You can connect with Laura via;

Laura Vidal with Farwha Nielsen Leading practitioner on Forced Marriage in Denmark, founder of Cross-Cultural Dialogue method for family intervention.
Laura Vidal with Anup Manota Operations Manager of Karma Nirvana, leading UK Not-for-Profit organisation working to address honour based violence and forced marriage.

 


[1] Girls Not Brides, ‘What is the Impact of Child Marriage?’, Accessed on 26/2/2018, at: https://www.girlsnotbrides.org/what-is-the-impact/

[2] Asian Pacific Institute on Gender Based Violence, ‘What is Forced Marriage?’ Accessed on 26/2/2018, at: www.api-gbv.org/aboutgbv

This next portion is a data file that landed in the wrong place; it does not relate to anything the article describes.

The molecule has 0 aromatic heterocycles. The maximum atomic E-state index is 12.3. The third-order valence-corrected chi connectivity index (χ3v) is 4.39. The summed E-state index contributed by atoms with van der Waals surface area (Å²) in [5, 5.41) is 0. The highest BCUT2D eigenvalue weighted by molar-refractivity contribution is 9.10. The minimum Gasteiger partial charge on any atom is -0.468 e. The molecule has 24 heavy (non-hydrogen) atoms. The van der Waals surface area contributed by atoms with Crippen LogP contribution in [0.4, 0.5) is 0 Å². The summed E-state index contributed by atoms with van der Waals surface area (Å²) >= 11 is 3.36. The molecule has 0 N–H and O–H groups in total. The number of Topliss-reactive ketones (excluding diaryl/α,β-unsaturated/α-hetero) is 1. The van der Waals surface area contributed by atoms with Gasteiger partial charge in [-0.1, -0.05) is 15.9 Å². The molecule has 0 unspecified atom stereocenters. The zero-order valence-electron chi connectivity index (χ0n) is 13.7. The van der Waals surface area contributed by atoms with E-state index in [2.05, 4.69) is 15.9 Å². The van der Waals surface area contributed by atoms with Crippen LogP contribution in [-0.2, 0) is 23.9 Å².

[3] Our Watch (2015) ‘Change the Story: A shared framework for the primary prevention of violence against Women and their children in Australia’, p.9

[4] National Children and Youth Law Centre (2013) ‘Ending Child Marriage- Australia. Research Report on the Forced Marriage of Children in Australia’

[5] As reported each year in the Interdepartmental Committee on Human Trafficking and Slavery Report, accessed at: https://www.ag.gov.au/CrimeAndCorruption/HumanTrafficking/Pages/Australias-response-to-human-trafficking.aspx

[6] Report of the Interdepartmental Committee on Human Trafficking and Slavery—July 2015 to June 2016